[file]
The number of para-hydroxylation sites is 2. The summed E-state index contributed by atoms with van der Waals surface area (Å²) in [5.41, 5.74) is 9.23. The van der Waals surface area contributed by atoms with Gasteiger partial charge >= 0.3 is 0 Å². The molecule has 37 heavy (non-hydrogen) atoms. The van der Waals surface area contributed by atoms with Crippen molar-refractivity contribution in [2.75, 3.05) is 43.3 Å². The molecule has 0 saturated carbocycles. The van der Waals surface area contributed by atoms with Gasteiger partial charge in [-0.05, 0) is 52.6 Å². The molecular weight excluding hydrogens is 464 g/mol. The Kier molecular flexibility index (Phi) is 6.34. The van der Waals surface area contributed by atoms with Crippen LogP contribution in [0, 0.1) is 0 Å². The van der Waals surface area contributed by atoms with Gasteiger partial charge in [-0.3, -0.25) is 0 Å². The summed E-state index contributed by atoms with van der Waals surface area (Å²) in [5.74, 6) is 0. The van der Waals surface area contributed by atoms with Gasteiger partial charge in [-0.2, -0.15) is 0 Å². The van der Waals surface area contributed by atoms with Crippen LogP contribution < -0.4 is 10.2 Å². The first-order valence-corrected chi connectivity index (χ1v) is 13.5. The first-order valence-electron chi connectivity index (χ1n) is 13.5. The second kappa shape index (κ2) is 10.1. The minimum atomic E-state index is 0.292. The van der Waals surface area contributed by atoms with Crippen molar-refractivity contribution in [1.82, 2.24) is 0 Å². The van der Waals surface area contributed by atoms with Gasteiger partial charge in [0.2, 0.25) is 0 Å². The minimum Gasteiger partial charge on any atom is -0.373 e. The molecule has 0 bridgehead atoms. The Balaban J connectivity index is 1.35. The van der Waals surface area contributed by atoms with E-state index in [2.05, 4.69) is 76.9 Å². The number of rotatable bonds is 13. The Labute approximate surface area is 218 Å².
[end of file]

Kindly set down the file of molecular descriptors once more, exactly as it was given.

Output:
The number of para-hydroxylation sites is 2. The summed E-state index contributed by atoms with van der Waals surface area (Å²) in [5.41, 5.74) is 9.23. The van der Waals surface area contributed by atoms with Gasteiger partial charge >= 0.3 is 0 Å². The molecule has 37 heavy (non-hydrogen) atoms. The van der Waals surface area contributed by atoms with Crippen molar-refractivity contribution in [2.75, 3.05) is 43.3 Å². The molecule has 0 saturated carbocycles. The van der Waals surface area contributed by atoms with Gasteiger partial charge in [-0.05, 0) is 52.6 Å². The molecular weight excluding hydrogens is 464 g/mol. The Kier molecular flexibility index (Phi) is 6.34. The van der Waals surface area contributed by atoms with Crippen LogP contribution in [0, 0.1) is 0 Å². The van der Waals surface area contributed by atoms with Gasteiger partial charge in [-0.3, -0.25) is 0 Å². The summed E-state index contributed by atoms with van der Waals surface area (Å²) in [5.74, 6) is 0. The van der Waals surface area contributed by atoms with Gasteiger partial charge in [-0.2, -0.15) is 0 Å². The van der Waals surface area contributed by atoms with Crippen LogP contribution < -0.4 is 10.2 Å². The first-order valence-corrected chi connectivity index (χ1v) is 13.5. The first-order valence-electron chi connectivity index (χ1n) is 13.5. The second kappa shape index (κ2) is 10.1. The minimum atomic E-state index is 0.292. The van der Waals surface area contributed by atoms with Crippen molar-refractivity contribution in [1.82, 2.24) is 0 Å². The van der Waals surface area contributed by atoms with Gasteiger partial charge in [0.2, 0.25) is 0 Å². The minimum Gasteiger partial charge on any atom is -0.373 e. The molecule has 0 bridgehead atoms. The Balaban J connectivity index is 1.35. The van der Waals surface area contributed by atoms with E-state index in [2.05, 4.69) is 76.9 Å². The number of rotatable bonds is 13. The Labute approximate surface area is 218 Å².